The purpose of monitoring IT landscapes is to determine the status of IT components and processes that run on multiple components, and to display them in one central system. If errors occur, alerts are to be output. Using the allocated analysis methods, you can then jump directly to the corresponding transaction or tool, to analyze the problem.
The following types of monitoring are available:
· System monitoring using the CCMS
System monitoring monitors the status of the different components, such as monitoring the availability of a system.
· Process Monitoring with PMI (Process Monitoring Infrastructure)
Process Monitoring monitors the universal process, which comprises multiple components. Here it is the steps within the process that are important, not the status of the components involved, as is the case for system monitoring.
PMI forms the infrastructure for business process monitoring. Here however, PMI does not start with defined business processes, instead it orientates itself towards the technical processes that form the basis of the individual business processes. For example, if an order has been created and is sent to another system through XI for processing, the following technical process steps may form the basis for this process: IDoc outbound, tRFC, XI processing, tRFC, IDoc inbound and calling the corresponding application in the other system.
PMI monitors these technical process steps, which can also be asynchronous, across multiple systems. Here, PMI collects process step data from applications on different components. This data is then transported into the Central Monitoring System. In the Central Monitoring System, the individual process instances are then reconstructed, and they can be analyzed using monitoring tools. For more information about PMI architecture, see the section How PMI Works.
The following prerequisites must be fulfilled in order to be able to perform Process Monitoring with PMI:
· The PMI can only check the status of processes that run on multiple components if the corresponding process type has been set up for PMI Monitoring. Currently, XI message processing can be monitored and in this context, IDocs and tRFC/qRFC as well.
· For the user to be able to access Process Monitoring data in his or her application, the Process Monitoring itself has to be integrated into that application. Process Monitoring is already integrated in XI Runtime Workbench 3.0.
· To be able to implement PMI, your local systems must be of release level 4.6C or later. In addition, the corresponding Support Packages must be implemented.
For using Process Monitoring with the SAP Exchange Infrastructure (XI 3.0), the local system and the central system must have at least 6.40 status.
· An ITS service must be running for you to be able to view logs in the application log.
· Operators and administrators also require the corresponding authorizations:
Ў Operators must have an adjusted copy of the role SAP_BC_BASIS_Monitoring assigned to them to be able to display PMI.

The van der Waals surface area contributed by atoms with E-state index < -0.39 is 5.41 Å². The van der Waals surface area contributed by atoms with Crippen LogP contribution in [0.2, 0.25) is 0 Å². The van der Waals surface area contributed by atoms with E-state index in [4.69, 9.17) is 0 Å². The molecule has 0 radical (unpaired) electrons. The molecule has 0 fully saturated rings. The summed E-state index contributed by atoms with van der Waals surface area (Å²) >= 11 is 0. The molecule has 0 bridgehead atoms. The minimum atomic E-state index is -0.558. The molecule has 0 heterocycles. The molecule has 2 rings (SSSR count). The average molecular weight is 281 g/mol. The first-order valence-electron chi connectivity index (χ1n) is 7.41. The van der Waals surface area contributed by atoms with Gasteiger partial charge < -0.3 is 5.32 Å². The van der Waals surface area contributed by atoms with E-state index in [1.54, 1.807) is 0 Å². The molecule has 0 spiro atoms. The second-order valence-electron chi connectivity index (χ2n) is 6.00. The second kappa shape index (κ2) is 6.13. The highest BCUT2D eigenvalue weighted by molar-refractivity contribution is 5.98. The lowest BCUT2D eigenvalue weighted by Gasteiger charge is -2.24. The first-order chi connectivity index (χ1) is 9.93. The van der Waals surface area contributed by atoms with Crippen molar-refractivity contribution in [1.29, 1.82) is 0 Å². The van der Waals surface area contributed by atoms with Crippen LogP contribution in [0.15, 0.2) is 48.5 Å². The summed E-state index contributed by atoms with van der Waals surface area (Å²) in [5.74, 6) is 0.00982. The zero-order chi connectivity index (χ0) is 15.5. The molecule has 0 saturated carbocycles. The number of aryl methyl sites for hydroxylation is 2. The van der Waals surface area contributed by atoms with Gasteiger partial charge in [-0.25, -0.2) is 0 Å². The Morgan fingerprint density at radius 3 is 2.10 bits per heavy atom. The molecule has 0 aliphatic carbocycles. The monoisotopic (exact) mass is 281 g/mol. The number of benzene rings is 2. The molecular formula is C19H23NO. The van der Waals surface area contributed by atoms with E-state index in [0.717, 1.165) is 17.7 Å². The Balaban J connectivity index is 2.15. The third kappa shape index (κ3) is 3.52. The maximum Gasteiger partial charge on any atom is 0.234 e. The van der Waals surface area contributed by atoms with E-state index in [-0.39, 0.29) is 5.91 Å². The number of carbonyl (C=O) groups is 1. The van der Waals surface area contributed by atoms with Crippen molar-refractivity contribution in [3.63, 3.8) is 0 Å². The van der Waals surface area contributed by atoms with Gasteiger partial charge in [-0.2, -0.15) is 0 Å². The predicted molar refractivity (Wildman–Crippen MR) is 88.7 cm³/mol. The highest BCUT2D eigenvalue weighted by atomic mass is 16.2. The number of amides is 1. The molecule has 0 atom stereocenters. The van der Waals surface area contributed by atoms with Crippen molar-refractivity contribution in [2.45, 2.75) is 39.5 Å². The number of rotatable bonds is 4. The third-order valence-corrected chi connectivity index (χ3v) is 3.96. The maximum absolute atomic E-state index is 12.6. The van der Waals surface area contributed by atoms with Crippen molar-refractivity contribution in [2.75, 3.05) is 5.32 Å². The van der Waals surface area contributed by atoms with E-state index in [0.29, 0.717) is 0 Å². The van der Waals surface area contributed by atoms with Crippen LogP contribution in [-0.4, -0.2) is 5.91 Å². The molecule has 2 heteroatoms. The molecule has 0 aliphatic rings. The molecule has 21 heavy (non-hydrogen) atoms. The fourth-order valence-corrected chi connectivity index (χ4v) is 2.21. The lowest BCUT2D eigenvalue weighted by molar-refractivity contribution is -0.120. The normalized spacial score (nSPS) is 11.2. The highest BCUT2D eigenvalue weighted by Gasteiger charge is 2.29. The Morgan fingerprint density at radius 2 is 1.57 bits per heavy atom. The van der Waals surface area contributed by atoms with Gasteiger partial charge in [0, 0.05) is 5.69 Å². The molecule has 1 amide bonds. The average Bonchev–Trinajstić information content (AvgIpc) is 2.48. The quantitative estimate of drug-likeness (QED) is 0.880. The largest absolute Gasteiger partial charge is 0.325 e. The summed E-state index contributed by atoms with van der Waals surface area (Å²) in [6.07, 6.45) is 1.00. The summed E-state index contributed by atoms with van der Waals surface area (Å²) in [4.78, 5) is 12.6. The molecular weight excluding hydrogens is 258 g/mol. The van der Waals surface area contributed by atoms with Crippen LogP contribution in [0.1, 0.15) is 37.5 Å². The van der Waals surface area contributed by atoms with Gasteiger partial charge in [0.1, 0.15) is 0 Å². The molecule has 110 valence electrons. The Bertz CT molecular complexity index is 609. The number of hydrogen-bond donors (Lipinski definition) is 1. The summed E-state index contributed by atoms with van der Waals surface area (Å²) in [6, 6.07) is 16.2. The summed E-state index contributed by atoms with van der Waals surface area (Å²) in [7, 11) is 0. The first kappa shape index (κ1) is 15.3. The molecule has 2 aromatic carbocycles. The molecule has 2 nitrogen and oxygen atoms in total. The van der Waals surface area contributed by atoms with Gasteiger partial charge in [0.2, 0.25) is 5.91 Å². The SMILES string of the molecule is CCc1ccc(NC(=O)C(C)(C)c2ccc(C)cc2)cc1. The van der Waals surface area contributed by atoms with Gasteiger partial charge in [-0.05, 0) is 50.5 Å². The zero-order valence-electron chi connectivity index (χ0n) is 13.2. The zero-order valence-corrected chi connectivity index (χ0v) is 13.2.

Ў Administrators must have an adjusted copy of the role SAP_BC_BASIS_ADMIN assigned to them to be able to make administrative settings.
Within the XI Runtime Workbench, authorizations are already included in the XI roles.
PMI provides a Web-based user interface for Process Monitoring that can also be integrated in other applications and whose features include the following:
· Graphical display of the process flow, that is the information flow within processes is displayed
· Display of aggregated values, such as average process duration, minimum and maximum duration, giving you an overview of the performance
· Quick overview of the current status of processes and process steps, for example which ones are free of errors, and for which ones warnings or errors occurred
· Display of detailed information by way of a ’drill-down’ mechanism
You can display an instance for a process type, such as XI message processing, together with the status of the process steps that were run through in this instance. If errors have occurred, you can display detailed information about them.
· Ability to jump directly to analysis tools and tools for correcting errors
For more information about the PMI administration user interface, see the section Process Monitoring Display and Administration and all its subsections.
· PMI supports administrators and Support when locating and analyzing errors and performance bottlenecks. This increases the availability of the solution, which in turn reduces the support resources required.
In a system landscape, processes can run on multiple components. Different administrators may well be responsible for different parts of a process. If this is indeed the case, it is important to find out exactly where the error has occurred and who is responsible for it.
· PMI also supports developers when locating errors and performance problems, therefore improving the quality of the software.
The implementation team wants to check whether the process is running the way in which it was designed to. To do so, they perform single and mass tests. PMI can be used to display the test results. The user interface shows whether all process instances have run with or without errors occurring. This is particularly suitable for mass testing.
· By using the PMI user interface, new colleagues in your IT organization can get a quick overview of the structure of your processes. For example, these colleagues have to know which technical steps the process consists of, and at which points processing the steps occurs asynchronously. This allows the new colleagues to get used to the processes quickly, which saves on training costs.